Ask ten people about the best way to raise children, and you’ll get at least eleven different opinions. All correct in the eyes of the holder.
The opinions range from “Children don’t need discipline if parents model good behavior” to “Children come to us wild and need to be broken.”
Yikes! You don’t need to know much about life to take a pass on either of those ideas. Can we find some middle ground?
Well, the Bible talks about disciplining our children. In fact, it says if you refuse to discipline your children, you don’t love them. But you don’t want to carry it too far because it also warns against being too harsh.
One Bible verse offers a clue, although it needs some explaining.
It says, “Point your kids in the right direction–when they’re old they won’t be lost”
And here’s what that means:
Babies come with everything they need to accomplish what God put them on earth to do. No blank slates here. They have the personality they need, the intelligence they need, the height potential they need. Everything.
When you get a baby, you get a complete package. The tricky part is discovering what’s in the package, then developing it.
And what does this have to do with the verse? Well, it’s a lot clearer in the original language, but the “right direction” is about making sure you help your children develop what God put in them–the right direction for them.
You don’t get to decide they should have your personality. You need to help them develop the one they came with.
And you need to guide them as they discover what talents they came with, give them what they need to sharpen those talents, then work with them to determine what sort of life fits their talents.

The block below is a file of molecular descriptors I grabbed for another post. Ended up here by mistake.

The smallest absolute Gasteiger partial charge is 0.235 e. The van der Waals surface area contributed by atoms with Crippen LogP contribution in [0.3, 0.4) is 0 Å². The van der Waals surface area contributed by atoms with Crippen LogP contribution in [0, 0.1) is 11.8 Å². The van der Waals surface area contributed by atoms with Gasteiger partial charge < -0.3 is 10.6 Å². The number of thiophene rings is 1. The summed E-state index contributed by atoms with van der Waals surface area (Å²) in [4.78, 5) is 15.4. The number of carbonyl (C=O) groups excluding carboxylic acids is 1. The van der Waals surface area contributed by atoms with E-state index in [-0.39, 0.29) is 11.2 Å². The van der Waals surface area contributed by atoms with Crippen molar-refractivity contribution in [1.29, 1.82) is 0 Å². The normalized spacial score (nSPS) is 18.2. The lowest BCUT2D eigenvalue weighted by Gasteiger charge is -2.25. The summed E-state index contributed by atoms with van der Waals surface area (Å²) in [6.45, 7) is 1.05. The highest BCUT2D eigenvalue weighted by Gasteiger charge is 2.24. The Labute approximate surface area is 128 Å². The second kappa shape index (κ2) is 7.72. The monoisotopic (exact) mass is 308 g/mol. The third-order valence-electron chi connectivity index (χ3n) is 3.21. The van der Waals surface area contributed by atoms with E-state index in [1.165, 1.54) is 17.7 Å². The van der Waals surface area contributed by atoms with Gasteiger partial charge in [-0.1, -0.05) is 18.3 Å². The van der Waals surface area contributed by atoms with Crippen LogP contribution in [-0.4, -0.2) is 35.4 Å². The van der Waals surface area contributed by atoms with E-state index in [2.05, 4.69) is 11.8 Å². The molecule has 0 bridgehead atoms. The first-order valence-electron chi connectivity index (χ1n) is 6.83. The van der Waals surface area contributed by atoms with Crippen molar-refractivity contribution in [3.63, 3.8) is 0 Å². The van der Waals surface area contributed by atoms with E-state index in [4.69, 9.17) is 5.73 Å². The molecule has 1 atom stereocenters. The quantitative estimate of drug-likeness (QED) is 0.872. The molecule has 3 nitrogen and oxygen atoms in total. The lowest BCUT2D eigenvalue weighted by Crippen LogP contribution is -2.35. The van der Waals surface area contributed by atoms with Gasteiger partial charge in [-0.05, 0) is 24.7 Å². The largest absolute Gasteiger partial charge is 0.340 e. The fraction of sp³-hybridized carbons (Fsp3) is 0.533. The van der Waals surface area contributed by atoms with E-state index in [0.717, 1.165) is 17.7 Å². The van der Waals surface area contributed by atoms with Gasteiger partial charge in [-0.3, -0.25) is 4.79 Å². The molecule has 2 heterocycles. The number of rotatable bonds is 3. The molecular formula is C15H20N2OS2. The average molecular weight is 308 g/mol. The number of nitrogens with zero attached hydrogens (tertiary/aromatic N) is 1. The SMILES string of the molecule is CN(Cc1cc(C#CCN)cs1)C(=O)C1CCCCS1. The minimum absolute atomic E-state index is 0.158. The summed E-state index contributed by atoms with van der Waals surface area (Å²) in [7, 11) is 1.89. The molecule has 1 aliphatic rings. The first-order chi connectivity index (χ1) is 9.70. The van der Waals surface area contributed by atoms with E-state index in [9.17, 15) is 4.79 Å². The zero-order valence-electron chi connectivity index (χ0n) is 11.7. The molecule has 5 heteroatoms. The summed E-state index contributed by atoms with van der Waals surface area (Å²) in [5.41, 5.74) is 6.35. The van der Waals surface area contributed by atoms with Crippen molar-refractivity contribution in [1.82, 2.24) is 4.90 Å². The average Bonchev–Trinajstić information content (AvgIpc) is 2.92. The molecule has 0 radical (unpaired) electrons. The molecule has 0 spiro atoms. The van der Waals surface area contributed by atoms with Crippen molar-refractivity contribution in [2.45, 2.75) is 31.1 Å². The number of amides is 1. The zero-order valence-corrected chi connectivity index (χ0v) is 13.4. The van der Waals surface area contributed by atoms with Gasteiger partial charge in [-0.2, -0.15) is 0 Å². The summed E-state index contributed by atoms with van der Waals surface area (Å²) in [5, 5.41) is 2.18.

It’s all about the uniqueness of each child. It’s a lot of work. And it’s a parent’s job, according to God.
We discipline as needed to shape a moral character, including such things as honesty, a concern for others and the patience to pursue goals.
We encourage by letting our children know God designed each of them to fit His specific purpose, the reason they were born. We assure them they have everything they need to accomplish God’s purpose, and we help them discover all of it.
So, as the verse concludes, they won’t end up lost. They’ll know who they are, and they’ll know life has purpose.
Bette Dowdell writes and speaks about maximizing life. Raised in The Salvation Army, Bette has worked as an IBM Systems Engineer, small company consultant, owner of a software company and a registered mutual fund representative for The Vanguard Group. Read more about Bette and check out her books at http://ConfidentFaith.com.
For more thought about parenting, read Bette’s article “In Praise Of Strong-Willed Children” at http://budurl.com/4slt